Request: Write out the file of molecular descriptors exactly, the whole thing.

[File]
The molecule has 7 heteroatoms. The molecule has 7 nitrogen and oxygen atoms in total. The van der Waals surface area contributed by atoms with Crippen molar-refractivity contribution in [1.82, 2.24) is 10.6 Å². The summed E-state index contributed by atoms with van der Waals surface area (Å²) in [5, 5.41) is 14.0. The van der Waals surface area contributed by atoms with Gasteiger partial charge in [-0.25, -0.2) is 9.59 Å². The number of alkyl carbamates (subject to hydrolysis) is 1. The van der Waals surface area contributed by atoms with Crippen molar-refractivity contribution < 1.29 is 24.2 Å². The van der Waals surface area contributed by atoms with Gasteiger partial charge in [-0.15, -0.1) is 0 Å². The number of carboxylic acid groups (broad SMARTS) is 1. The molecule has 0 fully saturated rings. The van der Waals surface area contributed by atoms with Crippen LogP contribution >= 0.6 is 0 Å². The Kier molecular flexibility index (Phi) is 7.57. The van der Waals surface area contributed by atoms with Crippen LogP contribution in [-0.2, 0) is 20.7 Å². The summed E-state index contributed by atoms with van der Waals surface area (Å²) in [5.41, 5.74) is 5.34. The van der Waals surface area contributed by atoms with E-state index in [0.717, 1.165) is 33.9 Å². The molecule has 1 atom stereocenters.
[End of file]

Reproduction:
The molecule has 7 heteroatoms. The molecule has 7 nitrogen and oxygen atoms in total. The van der Waals surface area contributed by atoms with Crippen molar-refractivity contribution in [1.82, 2.24) is 10.6 Å². The summed E-state index contributed by atoms with van der Waals surface area (Å²) in [5, 5.41) is 14.0. The van der Waals surface area contributed by atoms with Gasteiger partial charge in [-0.25, -0.2) is 9.59 Å². The number of alkyl carbamates (subject to hydrolysis) is 1. The van der Waals surface area contributed by atoms with Crippen molar-refractivity contribution < 1.29 is 24.2 Å². The van der Waals surface area contributed by atoms with Gasteiger partial charge in [-0.15, -0.1) is 0 Å². The number of carboxylic acid groups (broad SMARTS) is 1. The molecule has 0 fully saturated rings. The van der Waals surface area contributed by atoms with Crippen LogP contribution >= 0.6 is 0 Å². The Kier molecular flexibility index (Phi) is 7.57. The van der Waals surface area contributed by atoms with Crippen LogP contribution in [-0.2, 0) is 20.7 Å². The summed E-state index contributed by atoms with van der Waals surface area (Å²) in [5.41, 5.74) is 5.34. The van der Waals surface area contributed by atoms with E-state index in [0.717, 1.165) is 33.9 Å². The molecule has 1 atom stereocenters.